Bazza leaves legacy

“Bazza”, the koala, brought almost four weeks of joy to the residents of Spoonbill Street at Peregian Beach.

He, who turned out to be a she, was the first koala to be seen in the street for at least two years, with the sighting coming four months after the community set up a bush-care group following the poisoning of two native trees.

“Bazza had become our green hero,” Spoonbill resident Lyn Bollen said.

Unfortunately the street's happiness over their new neighbour turned to sorrow last weekend when Bazza had to be put down.

“The first photos we took (of the koala) showed what appeared to be a reasonably healthy little guy who liked the blue gums in Rene Conway's property and tried to sleep but found it difficult as he was being harassed by crows and other birds,” Ms Bollen said.

“However, one of the photos revealed Bazza had a slightly dirty bottom.

“We sent the photo to the Wildlife Warriors Hospital for their advice and within five minutes of receiving the photo the staff had called us advising they would like to visually check his health.”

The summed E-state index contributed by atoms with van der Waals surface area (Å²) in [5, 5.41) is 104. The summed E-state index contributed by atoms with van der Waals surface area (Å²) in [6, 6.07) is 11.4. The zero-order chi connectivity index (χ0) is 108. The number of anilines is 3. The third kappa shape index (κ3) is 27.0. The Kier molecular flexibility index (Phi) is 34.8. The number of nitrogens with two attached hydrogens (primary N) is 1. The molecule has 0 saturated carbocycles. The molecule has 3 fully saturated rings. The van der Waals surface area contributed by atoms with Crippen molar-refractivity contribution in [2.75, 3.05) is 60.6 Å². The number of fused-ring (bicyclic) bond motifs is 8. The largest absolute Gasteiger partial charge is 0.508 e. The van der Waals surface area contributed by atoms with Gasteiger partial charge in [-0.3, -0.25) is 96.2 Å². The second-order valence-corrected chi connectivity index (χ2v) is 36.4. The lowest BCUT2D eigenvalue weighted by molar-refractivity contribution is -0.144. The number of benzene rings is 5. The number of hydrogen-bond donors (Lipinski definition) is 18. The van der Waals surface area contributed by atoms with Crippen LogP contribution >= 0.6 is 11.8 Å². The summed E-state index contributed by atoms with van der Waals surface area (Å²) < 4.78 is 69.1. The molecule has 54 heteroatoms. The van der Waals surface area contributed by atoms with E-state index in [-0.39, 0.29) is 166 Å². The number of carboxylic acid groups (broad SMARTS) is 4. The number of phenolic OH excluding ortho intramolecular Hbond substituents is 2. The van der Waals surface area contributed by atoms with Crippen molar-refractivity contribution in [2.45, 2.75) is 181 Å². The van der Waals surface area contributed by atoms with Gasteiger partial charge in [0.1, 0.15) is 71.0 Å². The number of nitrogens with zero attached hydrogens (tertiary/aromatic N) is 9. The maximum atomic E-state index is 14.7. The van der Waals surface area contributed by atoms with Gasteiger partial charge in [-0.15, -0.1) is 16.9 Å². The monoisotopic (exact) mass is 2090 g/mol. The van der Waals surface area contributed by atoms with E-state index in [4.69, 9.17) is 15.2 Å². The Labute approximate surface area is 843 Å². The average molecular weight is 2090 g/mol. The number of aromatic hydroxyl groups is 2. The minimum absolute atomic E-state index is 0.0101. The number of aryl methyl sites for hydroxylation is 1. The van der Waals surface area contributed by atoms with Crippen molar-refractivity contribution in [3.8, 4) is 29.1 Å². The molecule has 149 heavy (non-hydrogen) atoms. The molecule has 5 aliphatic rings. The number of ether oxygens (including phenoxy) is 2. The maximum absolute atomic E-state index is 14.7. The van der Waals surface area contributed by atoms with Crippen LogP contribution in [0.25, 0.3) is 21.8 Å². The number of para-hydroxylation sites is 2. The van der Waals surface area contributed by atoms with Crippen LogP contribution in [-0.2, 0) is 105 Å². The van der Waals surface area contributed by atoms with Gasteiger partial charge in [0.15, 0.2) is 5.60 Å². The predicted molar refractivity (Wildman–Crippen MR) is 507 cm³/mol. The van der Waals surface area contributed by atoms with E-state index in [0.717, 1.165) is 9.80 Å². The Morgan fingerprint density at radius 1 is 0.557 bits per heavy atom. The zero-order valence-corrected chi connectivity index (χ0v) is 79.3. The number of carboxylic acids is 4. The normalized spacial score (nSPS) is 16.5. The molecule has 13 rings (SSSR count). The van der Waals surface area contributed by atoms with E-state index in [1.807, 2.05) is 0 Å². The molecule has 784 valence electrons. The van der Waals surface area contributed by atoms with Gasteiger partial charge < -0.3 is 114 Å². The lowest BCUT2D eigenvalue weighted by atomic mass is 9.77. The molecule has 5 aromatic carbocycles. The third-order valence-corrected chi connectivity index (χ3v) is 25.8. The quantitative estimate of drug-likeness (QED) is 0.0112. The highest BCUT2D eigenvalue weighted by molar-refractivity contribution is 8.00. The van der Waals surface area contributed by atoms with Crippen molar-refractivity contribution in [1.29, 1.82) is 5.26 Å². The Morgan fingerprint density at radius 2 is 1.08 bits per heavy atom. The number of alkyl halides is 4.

The initial diagnosis from Wildlife Warriors was that Bazza had cystitis and could be treated in hospital.

In male koalas, cystitis is not a death sentence. However, in females it can be fatal.

“Unfortunately, as in the case of Sam the Victorian koala, our Bazza was in fact a female and was suffering from severe cystitis,” Ms Bollen said.

“She had massive cysts in her reproductive system and would have been in pain.

“These cysts would have been growing for some time and her ability to survive in the wild would have been greatly reduced.”

Ms Bollen said even though Bazza would not be returning to the beachside community, the koala had left a legacy for residents of Spoonbill and adjacent streets.

“Our joy was the knowledge we had come together to save our little buddy,” she said.

“It was our green karma. Now our sorrow is that we were too late to help her beyond relieving her of her pain.”

Two other koalas have been spotted in the past few days in nearby Wagtail Drive.

The Spoonbill Street residents are fostering a koala at the Lone Pine sanctuary in Brisbane, as a result of selling more than 200 No Tree No Me stickers for the Australian Koala Foundation.

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